Friday, April 19, 2013

Burgos up, Fiers down (below)

The Brewers made a roster move Thursday night, sending struggling right-hander Mike Fiers down to AAA Nashville and replacing him with another right-hander in Hiram Burgos. Fiers had only made one start this year, but it was a remarkably awful one, surrendering six runs (with two homers) in five innings and striking out only one of the 25 batters he faced against the Diamondbacks. He also made two relief appearances, one clean and one poor, neither featuring a strikeout. His command has been off and he's been unable to find the corners of the zone, resulting in either a pitch outside the zone that hitters won't chase or pitch in the meaty part of the zone that batters hit hard. The lack of whiffs is particularly troubling for a pitcher whose success is largely dependent on strikeouts and doesn't have the stuff to generate loads of weak contact in the form of grounders or pop-ups. Fiers has struggled mightily since last August, and just barely won a rotation spot this season despite a rough Spring. Fiers started slow early in 2012 before catching fire after his late-May call-up, so there's still plenty of hope he can fix his issues and turn it around.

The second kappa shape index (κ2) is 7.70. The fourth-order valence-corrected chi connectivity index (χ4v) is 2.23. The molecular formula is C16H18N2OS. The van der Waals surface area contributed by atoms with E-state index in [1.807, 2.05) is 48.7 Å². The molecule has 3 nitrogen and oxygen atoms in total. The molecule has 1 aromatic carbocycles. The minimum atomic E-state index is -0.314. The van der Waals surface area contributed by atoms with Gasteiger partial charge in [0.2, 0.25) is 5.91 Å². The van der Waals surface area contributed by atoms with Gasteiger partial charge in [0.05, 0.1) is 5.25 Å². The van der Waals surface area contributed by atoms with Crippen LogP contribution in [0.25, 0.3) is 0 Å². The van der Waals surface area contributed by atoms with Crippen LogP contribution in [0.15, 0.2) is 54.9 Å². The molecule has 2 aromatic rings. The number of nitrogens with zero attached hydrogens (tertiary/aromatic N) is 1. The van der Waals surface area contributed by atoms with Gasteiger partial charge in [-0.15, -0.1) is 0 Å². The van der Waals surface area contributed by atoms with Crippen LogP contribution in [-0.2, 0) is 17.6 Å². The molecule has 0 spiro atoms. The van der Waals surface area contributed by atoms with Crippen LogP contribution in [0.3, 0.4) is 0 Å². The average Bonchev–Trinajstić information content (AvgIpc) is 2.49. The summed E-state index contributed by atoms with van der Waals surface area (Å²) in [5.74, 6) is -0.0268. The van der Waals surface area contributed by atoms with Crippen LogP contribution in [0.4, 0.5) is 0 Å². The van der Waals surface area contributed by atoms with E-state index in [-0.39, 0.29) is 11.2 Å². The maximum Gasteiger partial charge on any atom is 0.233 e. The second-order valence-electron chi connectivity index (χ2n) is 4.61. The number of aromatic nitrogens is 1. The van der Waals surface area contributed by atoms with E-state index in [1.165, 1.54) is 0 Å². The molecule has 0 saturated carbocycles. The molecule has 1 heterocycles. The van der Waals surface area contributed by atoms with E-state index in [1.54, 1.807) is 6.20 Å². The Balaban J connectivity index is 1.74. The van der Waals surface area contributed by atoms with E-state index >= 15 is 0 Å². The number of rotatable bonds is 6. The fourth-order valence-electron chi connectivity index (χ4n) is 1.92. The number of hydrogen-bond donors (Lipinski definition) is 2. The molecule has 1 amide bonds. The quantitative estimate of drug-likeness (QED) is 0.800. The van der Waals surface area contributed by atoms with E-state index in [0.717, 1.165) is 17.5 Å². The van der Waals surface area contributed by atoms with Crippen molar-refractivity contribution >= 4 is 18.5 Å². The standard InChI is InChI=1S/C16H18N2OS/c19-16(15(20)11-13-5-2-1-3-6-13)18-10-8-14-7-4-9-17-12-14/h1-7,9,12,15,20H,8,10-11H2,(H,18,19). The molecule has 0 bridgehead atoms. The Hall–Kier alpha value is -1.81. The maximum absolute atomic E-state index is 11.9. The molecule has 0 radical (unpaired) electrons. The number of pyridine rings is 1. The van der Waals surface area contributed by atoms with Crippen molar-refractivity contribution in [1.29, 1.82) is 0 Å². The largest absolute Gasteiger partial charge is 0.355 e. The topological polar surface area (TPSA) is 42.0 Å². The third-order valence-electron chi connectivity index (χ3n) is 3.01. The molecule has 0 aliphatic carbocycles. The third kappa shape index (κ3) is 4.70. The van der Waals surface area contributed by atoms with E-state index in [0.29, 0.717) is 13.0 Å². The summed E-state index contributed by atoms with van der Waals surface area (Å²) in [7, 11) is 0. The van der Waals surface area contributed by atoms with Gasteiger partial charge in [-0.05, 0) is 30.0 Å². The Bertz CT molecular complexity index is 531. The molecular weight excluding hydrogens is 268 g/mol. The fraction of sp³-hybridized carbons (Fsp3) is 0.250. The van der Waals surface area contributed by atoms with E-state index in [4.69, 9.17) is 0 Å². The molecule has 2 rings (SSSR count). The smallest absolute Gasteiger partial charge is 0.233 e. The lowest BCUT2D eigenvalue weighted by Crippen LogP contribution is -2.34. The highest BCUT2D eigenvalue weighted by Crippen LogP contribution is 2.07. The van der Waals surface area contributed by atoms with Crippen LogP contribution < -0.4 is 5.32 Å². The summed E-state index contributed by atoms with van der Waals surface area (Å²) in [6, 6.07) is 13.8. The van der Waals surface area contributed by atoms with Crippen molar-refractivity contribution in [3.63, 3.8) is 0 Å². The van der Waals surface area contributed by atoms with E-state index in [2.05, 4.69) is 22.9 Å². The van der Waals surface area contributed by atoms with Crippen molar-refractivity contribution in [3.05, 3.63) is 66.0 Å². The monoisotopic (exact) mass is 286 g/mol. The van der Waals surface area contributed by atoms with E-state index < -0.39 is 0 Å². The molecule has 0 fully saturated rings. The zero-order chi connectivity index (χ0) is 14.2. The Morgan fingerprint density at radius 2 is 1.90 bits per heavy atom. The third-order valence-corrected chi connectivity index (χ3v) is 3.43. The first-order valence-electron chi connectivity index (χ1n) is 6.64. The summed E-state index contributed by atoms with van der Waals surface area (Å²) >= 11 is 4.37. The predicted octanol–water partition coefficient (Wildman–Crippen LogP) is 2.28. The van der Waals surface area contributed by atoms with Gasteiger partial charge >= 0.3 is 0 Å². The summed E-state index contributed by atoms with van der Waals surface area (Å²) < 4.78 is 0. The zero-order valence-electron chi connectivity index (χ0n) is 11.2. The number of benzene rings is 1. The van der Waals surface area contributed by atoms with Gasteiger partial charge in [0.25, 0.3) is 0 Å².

As for Burgos, he's something of a late bloomer in the Brewers' system who's cut from the same cloth as fellow starter Marco Estrada. Hiram is coming off a tremendous year where he had a 3.12/1 K/BB ratio to go with a 1.95 ERA in 171 innings spread across three levels of the minors. He has a four-pitch mix which features a fastball, changeup, curveball, and slider. His fastball velocity is nothing special, sitting 88-92, but his bread-and-butter is his changeup, which he can throw to hitters on both sides of the plate. He has good command of all his pitches and keeps the walks in check, but might be homer prone in the majors due to his flyball tendencies. With Tyler Thornburg and Johnny Hellweg waiting in the minors along with Fiers and Mark Rogers likely coming back at some point, Burgos' stay in the majors is directly correlated with how well he pitches. So, good luck Hiram.

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